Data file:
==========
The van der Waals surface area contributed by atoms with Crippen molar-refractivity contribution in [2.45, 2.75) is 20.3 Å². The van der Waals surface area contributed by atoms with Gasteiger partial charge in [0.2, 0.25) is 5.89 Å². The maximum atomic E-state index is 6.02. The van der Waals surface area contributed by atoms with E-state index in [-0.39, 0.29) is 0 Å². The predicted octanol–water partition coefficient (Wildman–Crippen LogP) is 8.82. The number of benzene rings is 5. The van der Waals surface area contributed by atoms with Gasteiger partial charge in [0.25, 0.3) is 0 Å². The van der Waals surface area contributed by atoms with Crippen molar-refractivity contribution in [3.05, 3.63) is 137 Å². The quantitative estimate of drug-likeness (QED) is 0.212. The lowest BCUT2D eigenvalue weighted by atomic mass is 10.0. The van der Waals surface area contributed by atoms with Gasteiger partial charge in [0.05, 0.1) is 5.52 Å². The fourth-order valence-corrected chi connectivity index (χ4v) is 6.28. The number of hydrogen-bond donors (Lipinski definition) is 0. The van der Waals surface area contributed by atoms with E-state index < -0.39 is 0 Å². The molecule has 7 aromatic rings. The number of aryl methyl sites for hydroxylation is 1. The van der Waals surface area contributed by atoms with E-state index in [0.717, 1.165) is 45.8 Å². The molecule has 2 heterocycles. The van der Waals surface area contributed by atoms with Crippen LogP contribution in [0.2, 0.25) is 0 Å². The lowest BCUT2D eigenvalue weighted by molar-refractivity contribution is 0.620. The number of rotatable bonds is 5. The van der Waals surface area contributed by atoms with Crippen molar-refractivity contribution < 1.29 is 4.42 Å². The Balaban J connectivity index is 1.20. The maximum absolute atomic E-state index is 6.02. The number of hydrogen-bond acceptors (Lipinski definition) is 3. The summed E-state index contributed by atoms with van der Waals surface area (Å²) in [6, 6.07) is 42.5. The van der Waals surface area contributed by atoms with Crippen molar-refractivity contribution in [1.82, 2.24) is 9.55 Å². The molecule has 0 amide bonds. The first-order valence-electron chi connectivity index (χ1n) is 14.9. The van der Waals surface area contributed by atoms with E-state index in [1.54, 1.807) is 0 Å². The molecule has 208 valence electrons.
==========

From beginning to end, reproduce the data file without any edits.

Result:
The van der Waals surface area contributed by atoms with Crippen molar-refractivity contribution in [2.45, 2.75) is 20.3 Å². The van der Waals surface area contributed by atoms with Gasteiger partial charge in [0.2, 0.25) is 5.89 Å². The maximum atomic E-state index is 6.02. The van der Waals surface area contributed by atoms with E-state index in [-0.39, 0.29) is 0 Å². The predicted octanol–water partition coefficient (Wildman–Crippen LogP) is 8.82. The number of benzene rings is 5. The van der Waals surface area contributed by atoms with Gasteiger partial charge in [0.25, 0.3) is 0 Å². The van der Waals surface area contributed by atoms with Crippen molar-refractivity contribution in [3.05, 3.63) is 137 Å². The quantitative estimate of drug-likeness (QED) is 0.212. The lowest BCUT2D eigenvalue weighted by atomic mass is 10.0. The van der Waals surface area contributed by atoms with Gasteiger partial charge in [0.05, 0.1) is 5.52 Å². The fourth-order valence-corrected chi connectivity index (χ4v) is 6.28. The number of hydrogen-bond donors (Lipinski definition) is 0. The van der Waals surface area contributed by atoms with E-state index < -0.39 is 0 Å². The molecule has 7 aromatic rings. The number of aryl methyl sites for hydroxylation is 1. The van der Waals surface area contributed by atoms with E-state index in [0.717, 1.165) is 45.8 Å². The molecule has 2 heterocycles. The van der Waals surface area contributed by atoms with Crippen LogP contribution in [0.2, 0.25) is 0 Å². The lowest BCUT2D eigenvalue weighted by molar-refractivity contribution is 0.620. The number of rotatable bonds is 5. The van der Waals surface area contributed by atoms with Crippen molar-refractivity contribution < 1.29 is 4.42 Å². The Balaban J connectivity index is 1.20. The maximum absolute atomic E-state index is 6.02. The number of hydrogen-bond acceptors (Lipinski definition) is 3. The summed E-state index contributed by atoms with van der Waals surface area (Å²) in [6, 6.07) is 42.5. The van der Waals surface area contributed by atoms with Crippen molar-refractivity contribution in [1.82, 2.24) is 9.55 Å². The molecule has 0 amide bonds. The first-order valence-electron chi connectivity index (χ1n) is 14.9. The van der Waals surface area contributed by atoms with E-state index in [1.54, 1.807) is 0 Å². The molecule has 208 valence electrons.